The festival in Budapest ended with the main award being given to Peter Kerekes for his excellent ”Cooking History”, reviewed and mentioned on this site several times. The jury consisted of Bojána Papp director (Hungary), Adina Bradeanu director and film critic (Romania) and András Müllner aesthete (Hungary). They gave the following motivation and some general remarks on the state of the art of documentary:
„We will start by noting that the international documentary competition at Dialektus has confronted us with a wide range of documentary films which were not only displaying different levels of artistic accomplishment but have also, stylistically, made us reflect on the wide range of possibilities opened to documentary film-makers today – meaning by that what exactly we, as audiences, are ready to accept as ‘documentary film’ today, as opposed to, say, 50 years ago.
Some of the films screened have already been extensively awarded in the past year, subsequently reaching a status of almost ‘canonical’ works within the field of documentary film-making – we refer here to films such as Helena Trestikova’s RENE and Kim Longinotto’s ROUGH AUNTIES. Some others presented themselves as straightforward, at the same time entertaining and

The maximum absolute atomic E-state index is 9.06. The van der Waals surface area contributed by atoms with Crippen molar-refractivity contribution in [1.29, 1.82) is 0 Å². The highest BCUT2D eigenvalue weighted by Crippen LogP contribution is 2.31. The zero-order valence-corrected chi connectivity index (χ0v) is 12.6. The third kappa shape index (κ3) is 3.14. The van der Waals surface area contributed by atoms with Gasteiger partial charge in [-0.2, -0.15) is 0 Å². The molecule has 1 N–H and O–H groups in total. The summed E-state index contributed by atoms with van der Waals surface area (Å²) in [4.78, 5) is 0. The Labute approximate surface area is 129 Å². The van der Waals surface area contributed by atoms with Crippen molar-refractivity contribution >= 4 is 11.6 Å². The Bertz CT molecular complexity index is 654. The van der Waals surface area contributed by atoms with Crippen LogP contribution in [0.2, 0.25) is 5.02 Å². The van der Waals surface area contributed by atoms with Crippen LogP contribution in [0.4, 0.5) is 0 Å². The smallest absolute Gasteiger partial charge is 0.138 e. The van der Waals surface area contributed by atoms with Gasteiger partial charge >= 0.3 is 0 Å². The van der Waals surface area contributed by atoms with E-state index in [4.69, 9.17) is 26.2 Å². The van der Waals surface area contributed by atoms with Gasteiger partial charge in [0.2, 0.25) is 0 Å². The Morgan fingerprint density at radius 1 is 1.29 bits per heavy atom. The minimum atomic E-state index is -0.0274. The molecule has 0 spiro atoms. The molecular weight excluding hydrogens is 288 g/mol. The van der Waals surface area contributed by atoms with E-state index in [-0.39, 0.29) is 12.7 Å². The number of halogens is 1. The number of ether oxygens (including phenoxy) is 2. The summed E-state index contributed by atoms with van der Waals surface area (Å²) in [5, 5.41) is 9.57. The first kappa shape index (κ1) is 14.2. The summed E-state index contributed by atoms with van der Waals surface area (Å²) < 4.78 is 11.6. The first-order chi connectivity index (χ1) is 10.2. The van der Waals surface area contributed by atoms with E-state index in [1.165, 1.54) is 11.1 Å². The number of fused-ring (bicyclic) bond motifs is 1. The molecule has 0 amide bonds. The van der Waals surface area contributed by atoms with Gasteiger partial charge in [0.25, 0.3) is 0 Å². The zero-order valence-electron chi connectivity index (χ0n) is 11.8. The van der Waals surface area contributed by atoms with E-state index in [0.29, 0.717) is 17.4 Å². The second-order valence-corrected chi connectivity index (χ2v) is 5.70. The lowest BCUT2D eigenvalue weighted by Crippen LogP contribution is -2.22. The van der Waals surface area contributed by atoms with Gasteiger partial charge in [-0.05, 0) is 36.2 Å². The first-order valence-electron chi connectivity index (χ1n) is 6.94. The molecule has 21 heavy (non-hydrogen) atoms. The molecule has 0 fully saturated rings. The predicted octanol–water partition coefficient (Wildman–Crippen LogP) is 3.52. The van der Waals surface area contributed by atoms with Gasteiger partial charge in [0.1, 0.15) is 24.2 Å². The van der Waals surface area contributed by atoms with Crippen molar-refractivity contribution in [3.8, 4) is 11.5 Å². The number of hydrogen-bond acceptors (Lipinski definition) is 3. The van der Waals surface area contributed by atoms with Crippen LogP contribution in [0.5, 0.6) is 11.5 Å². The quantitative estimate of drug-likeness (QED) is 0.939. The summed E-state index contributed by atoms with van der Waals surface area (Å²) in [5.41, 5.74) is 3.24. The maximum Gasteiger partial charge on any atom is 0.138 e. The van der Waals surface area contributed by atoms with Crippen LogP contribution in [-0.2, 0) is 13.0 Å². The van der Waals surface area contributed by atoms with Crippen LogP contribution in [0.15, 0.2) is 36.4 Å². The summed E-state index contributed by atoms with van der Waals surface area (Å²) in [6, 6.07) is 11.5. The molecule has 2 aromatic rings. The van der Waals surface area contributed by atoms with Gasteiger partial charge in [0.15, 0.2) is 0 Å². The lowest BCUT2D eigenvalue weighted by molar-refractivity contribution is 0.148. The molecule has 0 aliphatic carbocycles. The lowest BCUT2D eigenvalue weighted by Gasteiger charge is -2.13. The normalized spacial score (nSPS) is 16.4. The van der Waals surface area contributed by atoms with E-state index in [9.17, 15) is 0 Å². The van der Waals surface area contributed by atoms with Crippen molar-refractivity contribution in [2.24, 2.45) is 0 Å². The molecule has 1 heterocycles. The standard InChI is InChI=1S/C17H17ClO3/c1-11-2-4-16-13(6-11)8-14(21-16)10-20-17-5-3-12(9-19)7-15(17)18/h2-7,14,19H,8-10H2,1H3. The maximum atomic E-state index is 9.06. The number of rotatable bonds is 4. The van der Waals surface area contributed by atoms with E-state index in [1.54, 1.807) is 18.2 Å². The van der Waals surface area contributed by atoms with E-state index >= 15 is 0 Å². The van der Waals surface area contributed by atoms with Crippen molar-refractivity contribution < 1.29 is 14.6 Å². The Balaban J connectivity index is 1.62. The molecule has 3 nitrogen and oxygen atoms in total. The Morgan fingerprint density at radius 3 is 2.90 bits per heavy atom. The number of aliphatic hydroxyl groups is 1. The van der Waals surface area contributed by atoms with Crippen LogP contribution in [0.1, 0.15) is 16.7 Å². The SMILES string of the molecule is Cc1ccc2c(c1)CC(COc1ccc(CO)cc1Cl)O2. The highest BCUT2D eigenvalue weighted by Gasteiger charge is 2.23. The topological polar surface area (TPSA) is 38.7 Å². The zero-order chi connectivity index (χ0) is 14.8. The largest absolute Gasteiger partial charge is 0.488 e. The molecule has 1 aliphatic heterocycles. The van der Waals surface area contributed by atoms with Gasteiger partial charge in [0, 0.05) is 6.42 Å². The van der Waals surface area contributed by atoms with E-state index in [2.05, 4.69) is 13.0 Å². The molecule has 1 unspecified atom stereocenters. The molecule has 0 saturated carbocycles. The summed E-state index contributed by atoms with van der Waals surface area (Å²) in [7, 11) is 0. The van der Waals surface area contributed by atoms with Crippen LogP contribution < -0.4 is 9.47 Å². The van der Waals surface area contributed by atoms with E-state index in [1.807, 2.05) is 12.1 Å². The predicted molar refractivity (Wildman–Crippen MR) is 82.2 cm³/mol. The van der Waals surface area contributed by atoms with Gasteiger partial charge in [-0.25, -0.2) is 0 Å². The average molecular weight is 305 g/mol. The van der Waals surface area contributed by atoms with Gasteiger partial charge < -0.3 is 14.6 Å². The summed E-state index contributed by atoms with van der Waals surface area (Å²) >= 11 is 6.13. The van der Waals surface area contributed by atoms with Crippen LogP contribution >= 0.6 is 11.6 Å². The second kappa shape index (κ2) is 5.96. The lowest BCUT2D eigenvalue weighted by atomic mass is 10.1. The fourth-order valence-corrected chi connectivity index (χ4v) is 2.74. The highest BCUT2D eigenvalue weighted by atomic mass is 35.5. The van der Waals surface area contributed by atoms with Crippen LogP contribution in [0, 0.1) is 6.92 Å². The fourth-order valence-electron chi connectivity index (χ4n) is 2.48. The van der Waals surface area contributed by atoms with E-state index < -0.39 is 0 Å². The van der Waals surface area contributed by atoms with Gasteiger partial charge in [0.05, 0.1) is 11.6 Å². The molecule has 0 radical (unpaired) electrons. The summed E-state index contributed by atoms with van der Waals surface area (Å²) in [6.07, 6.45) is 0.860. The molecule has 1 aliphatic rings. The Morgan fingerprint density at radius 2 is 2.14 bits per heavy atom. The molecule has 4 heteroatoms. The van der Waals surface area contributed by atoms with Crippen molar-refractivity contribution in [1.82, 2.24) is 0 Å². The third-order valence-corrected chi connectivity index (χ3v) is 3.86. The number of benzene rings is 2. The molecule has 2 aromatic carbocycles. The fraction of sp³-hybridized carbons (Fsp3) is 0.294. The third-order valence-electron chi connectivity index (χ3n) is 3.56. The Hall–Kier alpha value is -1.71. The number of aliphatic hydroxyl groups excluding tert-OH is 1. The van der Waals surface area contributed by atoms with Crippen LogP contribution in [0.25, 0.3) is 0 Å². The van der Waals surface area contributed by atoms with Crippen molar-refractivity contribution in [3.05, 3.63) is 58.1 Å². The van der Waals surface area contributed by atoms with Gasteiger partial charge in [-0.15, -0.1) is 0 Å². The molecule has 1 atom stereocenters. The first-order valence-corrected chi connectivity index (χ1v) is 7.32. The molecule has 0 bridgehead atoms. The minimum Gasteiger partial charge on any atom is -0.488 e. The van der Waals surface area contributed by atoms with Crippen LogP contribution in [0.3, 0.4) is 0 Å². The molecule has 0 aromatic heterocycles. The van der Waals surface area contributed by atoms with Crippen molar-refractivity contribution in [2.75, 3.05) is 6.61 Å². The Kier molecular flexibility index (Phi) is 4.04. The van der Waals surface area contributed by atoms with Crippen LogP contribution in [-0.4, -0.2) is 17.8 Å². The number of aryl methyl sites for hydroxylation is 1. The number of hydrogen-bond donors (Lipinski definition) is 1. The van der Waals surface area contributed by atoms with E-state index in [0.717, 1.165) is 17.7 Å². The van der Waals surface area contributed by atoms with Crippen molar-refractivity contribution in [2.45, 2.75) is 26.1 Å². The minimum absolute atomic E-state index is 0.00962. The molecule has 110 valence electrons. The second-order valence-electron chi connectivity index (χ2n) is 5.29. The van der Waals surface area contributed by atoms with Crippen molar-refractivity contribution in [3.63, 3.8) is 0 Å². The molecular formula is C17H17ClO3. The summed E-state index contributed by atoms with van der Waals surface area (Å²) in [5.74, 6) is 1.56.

chilly stories of access to yet uncharted political contexts – the case of |Linda Jablonska’s WELCOME TO NORTH KOREA. Finally, some of these films introduced some wonderful, inspiring and powerful characters portrayed with compassion; characters which, although confronted with adverse conditions, did not allow themselves the luxury of self-victimisation and engaged on paths able to empower them and inspire others.”
„And it was by thinking about that sense of widened possibilities within the field of documentary film-making today that we decided to give the main award of our section to a film that stood out by being dramatically different from all the others – a piece of elaborate film-making, which incorporates extensive staging and reconstruction to come up with a fresh perspective on the various bloodsheds witnessed by Europe from World War II onwards, by bringing imagination, perspective and a pinch of salt to our often didactic and linear understanding of history. The main award in the International Documentary section goes to a film that appeared to us as the most accomplished embodiment of the term ‘creative documentary’: COOKING HISTORY, by Peter Kerekes.”
„Documentary has been for decades a genre able to inspire crowds and spread hope among the disenfranchised – and in this perspective, our commendation this year goes to GROWN IN DETROIT, a documentary about a group of underage mothers or mothers-to-be at the Catherine Ferguson Academy in Detroit, who remain serene and start a small agro-business by which they redeem both themselves and their battered city.”